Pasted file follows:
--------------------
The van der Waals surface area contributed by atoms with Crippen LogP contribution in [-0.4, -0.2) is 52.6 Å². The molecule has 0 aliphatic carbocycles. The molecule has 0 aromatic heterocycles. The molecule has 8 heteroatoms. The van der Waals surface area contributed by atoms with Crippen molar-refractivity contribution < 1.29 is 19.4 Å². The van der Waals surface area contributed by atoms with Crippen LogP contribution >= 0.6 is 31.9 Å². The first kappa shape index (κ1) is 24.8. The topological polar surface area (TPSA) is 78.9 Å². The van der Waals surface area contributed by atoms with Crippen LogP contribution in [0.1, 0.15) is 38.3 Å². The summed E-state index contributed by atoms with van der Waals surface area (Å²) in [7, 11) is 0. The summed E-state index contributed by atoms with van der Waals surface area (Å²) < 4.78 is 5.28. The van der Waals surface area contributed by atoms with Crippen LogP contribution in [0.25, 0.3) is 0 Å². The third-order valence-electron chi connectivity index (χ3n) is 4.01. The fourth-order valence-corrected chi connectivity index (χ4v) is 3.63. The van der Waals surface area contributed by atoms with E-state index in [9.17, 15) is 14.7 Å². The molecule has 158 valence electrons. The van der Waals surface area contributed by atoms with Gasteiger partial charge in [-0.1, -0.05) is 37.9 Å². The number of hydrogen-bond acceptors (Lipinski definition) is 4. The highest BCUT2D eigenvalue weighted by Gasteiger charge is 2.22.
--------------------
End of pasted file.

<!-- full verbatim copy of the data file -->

The van der Waals surface area contributed by atoms with Crippen LogP contribution in [-0.4, -0.2) is 52.6 Å². The molecule has 0 aliphatic carbocycles. The molecule has 0 aromatic heterocycles. The molecule has 8 heteroatoms. The van der Waals surface area contributed by atoms with Crippen molar-refractivity contribution < 1.29 is 19.4 Å². The van der Waals surface area contributed by atoms with Crippen LogP contribution >= 0.6 is 31.9 Å². The first kappa shape index (κ1) is 24.8. The topological polar surface area (TPSA) is 78.9 Å². The van der Waals surface area contributed by atoms with Crippen LogP contribution in [0.1, 0.15) is 38.3 Å². The summed E-state index contributed by atoms with van der Waals surface area (Å²) in [7, 11) is 0. The summed E-state index contributed by atoms with van der Waals surface area (Å²) < 4.78 is 5.28. The van der Waals surface area contributed by atoms with Crippen LogP contribution in [0.25, 0.3) is 0 Å². The third-order valence-electron chi connectivity index (χ3n) is 4.01. The fourth-order valence-corrected chi connectivity index (χ4v) is 3.63. The van der Waals surface area contributed by atoms with E-state index in [9.17, 15) is 14.7 Å². The molecule has 158 valence electrons. The van der Waals surface area contributed by atoms with Gasteiger partial charge in [-0.1, -0.05) is 37.9 Å². The number of hydrogen-bond acceptors (Lipinski definition) is 4. The highest BCUT2D eigenvalue weighted by Gasteiger charge is 2.22.